February 06, 2020
The Revenant over/under is a work of beauty paired with function. But what’s more, is this shotgun is leading the way in luxury firearms that can be more than just an aspiration to most sportsmen by creating iconic craftsmanship using 21st century technology. The Revenant incorporates some of the features that are typically only seen on handmade shotguns, into a production price point that is more affordable.
Modern Tech Paired with Craftsmanship
Every bit of the Revenant is made on computer-driven machines, and the only time human hands touch it is when it is assembled.
“I contribute much of our success to our passion to combine technology and art,” said President of Caesar Guerini Italy, Giorgio Guerini.
It was a secret for several years that the staid houses of James Purdey and Holland & Holland were using computers and computer-driven machining to rough out their guns. My late friend Michael McIntosh said it best: “What difference does it make if Michelangelo used a jackhammer to cut away the excess around David?” There’s no diminution of quality, only cost-saving to the customer.
“If we built this gun using 19th century techniques, it would cost many times our asking price,” said President of Caesar Guerini USA, Wes Lang.
When the Revenant was first unveiled, I was immediately drawn to the Boss-style, winged fore-end iron. Sculpted into the wood, it seamlessly projects from the action, giving a look of downright luxury to the gun. The engraving is by Bottega C. Giovanelli and their Director and Master Engraver, Dario Cortini. The deeply sculpted pattern executed on the round-body action includes maple leaves, and pheasant and quail in flight with gold accents. To add to the detail of the hunting-theme motif, Cortini designed the engraving with the leaves in the background darker than the leaves in the foreground to create a three-dimensional effect.
Built in 20-gauge on a properly scaled action, it’s a sleek-looking and handling shotgun. The graceful Prince-of-Wales grip makes the action flow rearward into the stock, and the Boss-style fore-end iron causes the eye to go toward the slim, checkered fore-end. The chambers are bored for 3” shells, but in shooting the Revenant at 50-plus skeet targets, I found the recoil from the 6-lb., 12-oz. 20 started to bite me a bit by about the last few rounds. Not as severe as from a 3½” 12-gauge shell, but noticeable. This is partially due to the wooden butt-plate endemic with all Caesar Guerini over/unders.
“We could up the price by doing a checkered butt (the wooden butt plate is in fact checkered), but today’s shooter may want his stock shortened or lengthened, or a recoil pad mounted, all of which involve cutting the stock at the butt,” said Lang. “By using a wooden plate, the buyer can leave it, or change the stock as he or she chooses without cutting off a $350 checkered butt.”
The tang-mounted safety is manual and must be applied by the shooter following loading. Due to the internal design, the trigger is nonselective, and in many ways sensible, as the little slide buried in the safety of most Italian shotguns is not usable at a flush. The Revenant shoots the bottom barrel first, directing the recoil straight back to help keep the barrels level for a consistent second shot from the top barrel.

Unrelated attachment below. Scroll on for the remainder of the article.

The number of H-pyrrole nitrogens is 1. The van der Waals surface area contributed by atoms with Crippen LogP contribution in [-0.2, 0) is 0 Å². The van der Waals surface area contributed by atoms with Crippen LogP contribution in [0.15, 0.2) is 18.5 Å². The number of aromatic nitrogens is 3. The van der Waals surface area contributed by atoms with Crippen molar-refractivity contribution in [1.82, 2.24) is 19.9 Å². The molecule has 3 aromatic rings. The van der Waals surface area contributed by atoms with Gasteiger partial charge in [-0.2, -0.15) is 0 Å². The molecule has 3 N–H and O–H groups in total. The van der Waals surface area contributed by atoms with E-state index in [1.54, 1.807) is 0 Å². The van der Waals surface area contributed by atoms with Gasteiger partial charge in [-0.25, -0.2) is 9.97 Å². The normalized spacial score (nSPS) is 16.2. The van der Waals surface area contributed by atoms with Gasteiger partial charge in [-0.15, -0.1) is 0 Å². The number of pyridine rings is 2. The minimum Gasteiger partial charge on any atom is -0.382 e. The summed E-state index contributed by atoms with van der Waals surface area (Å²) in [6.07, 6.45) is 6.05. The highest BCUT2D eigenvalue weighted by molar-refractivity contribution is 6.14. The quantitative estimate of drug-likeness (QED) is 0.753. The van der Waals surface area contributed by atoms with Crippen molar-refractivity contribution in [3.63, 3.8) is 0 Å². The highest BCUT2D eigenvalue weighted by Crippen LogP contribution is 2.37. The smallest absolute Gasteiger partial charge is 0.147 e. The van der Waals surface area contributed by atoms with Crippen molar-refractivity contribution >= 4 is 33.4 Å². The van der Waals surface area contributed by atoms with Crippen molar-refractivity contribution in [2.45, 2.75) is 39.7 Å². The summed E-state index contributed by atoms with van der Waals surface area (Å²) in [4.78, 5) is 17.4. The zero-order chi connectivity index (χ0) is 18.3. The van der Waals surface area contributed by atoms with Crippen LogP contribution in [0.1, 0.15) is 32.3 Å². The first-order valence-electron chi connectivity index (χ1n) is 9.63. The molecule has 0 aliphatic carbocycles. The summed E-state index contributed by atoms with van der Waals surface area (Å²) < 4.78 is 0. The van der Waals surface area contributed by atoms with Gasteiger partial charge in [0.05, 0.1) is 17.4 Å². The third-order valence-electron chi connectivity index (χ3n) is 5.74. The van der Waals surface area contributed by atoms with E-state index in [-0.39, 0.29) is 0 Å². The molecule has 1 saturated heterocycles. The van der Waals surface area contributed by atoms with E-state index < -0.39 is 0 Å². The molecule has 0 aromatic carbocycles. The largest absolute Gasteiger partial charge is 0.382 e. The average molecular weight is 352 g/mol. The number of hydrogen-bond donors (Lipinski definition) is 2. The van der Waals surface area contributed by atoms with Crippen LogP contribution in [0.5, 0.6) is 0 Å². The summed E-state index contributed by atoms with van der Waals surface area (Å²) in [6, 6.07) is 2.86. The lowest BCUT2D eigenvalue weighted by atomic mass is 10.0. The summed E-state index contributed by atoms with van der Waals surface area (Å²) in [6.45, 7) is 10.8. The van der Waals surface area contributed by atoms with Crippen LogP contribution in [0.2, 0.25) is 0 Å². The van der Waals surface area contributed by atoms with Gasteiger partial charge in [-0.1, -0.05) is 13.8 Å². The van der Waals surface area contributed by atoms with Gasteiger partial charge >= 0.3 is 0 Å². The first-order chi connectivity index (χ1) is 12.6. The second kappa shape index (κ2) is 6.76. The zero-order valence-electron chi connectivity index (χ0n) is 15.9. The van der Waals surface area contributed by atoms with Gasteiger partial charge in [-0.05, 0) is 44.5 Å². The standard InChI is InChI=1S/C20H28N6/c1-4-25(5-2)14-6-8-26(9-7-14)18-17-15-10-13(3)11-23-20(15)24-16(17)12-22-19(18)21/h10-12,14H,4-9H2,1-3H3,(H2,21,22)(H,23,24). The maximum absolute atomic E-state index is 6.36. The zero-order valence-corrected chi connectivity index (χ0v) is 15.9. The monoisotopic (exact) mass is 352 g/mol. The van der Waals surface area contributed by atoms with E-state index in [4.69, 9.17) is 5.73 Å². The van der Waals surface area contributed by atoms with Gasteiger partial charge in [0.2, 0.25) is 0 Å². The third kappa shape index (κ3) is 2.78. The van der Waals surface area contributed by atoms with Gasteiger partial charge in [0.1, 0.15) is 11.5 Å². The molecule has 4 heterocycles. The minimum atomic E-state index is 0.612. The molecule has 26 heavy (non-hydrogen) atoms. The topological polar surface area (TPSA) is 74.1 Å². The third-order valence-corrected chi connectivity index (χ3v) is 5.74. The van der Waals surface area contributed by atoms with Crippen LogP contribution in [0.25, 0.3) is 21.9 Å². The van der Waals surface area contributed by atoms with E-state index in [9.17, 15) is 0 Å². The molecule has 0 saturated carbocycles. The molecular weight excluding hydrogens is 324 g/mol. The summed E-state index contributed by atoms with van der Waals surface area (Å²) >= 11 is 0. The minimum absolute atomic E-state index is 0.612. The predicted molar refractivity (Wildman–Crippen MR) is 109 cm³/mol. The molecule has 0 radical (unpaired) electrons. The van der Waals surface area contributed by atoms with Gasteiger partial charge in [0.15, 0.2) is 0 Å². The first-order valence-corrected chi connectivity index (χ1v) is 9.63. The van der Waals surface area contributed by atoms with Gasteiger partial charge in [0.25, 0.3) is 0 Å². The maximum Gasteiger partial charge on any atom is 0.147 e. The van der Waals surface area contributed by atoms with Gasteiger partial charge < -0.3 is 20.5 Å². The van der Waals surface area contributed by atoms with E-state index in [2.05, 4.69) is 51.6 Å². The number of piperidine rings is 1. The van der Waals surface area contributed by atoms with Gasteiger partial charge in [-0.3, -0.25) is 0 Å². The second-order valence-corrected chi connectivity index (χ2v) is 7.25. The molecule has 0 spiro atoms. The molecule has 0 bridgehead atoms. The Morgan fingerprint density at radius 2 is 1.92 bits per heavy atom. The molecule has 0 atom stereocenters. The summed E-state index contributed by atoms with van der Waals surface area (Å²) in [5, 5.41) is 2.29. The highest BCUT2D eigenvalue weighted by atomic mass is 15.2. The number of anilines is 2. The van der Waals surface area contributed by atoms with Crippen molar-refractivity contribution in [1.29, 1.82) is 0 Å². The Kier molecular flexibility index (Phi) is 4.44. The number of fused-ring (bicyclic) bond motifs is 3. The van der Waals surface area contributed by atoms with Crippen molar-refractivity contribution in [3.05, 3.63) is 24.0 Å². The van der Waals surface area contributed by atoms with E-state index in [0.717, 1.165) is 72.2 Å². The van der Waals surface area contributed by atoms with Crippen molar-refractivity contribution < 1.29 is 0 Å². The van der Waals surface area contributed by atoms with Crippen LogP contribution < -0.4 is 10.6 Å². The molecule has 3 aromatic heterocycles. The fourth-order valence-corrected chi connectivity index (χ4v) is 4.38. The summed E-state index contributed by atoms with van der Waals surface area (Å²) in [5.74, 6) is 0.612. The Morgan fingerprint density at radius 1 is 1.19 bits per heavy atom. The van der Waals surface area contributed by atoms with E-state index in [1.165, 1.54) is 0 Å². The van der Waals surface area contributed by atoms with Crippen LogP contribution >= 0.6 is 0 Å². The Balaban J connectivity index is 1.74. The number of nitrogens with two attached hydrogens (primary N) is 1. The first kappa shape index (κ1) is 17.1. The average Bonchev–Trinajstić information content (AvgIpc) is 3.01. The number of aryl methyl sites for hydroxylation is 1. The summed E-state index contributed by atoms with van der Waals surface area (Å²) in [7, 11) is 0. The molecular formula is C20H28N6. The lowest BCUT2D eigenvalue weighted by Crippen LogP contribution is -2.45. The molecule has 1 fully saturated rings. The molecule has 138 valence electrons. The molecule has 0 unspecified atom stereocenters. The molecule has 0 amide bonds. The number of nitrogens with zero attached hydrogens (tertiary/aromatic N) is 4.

The stock dimensions are made for American shooters, with the length of pull 14¾", drop at the comb of 1½", and 21⁄8" at the heel with a quarter-inch of cast off. Left-handed stocks and custom dimensions are available by special order. The fore-end is fully checkered, save for a diamond in the center surrounding a tear-drop silver inlay that secures the Anson-style rod that releases the fore-end.
The highly polished barrels are deeply blued, and have a solid “game-style” rib that provides an air of class. The test gun had 28" barrels, while 30" is the alternate choice. The Revenant comes with five flush-fitted choke tubes. All Revenants are proof-tested at the Italian government’s Proof House in Brescia to magnum or extra-pressure proof and steel shot. Upon arrival at the Proof House, the barrels are carefully measured at exactly 9" from the face of the breech. The entire gun is then clamped in a cradle that is encased in a safety hood with clear, protective windows, and the trigger is pulled remotely. Each barrel is subjected to at least two high-pressure proof loads that are loaded to be about one-third to one-half more pressure than the service pressure of that particular gauge or caliber. The service pressure is the maximum to which commercial ammunition can be safely loaded. Following firing, the barrels are again measured to check for expansion under the high-pressure loads, and if all is in order, stamped with the appropriate proof marks.
How Does It Shoot?
The Revenant is light between the hands and handles very much like a top-drawer bespoke side by side. In June, when I received the Revenant, there wasn’t any game to be shot, so clays had to fill the void. I shot a few just to get the feel of the gun and where it shot—low 7 on a skeet field is a dead straight-away, and you can quickly tell if a gun shoots straight or off toward Mars. It was right on with both barrels, and I used it in our Thursday evening skeet league. I shot 23/25, and was really pleased with the way it handled and shot.
The Revenant may be one of those shotguns you buy and put in the cabinent, or you could be like the late Larry Hagman, who took delivery of his new Holland & Holland Royal complete with engravings from the popular television show, Dallas, and proceeded to shoot ducks in the driving rain with his new gun. Take your choice!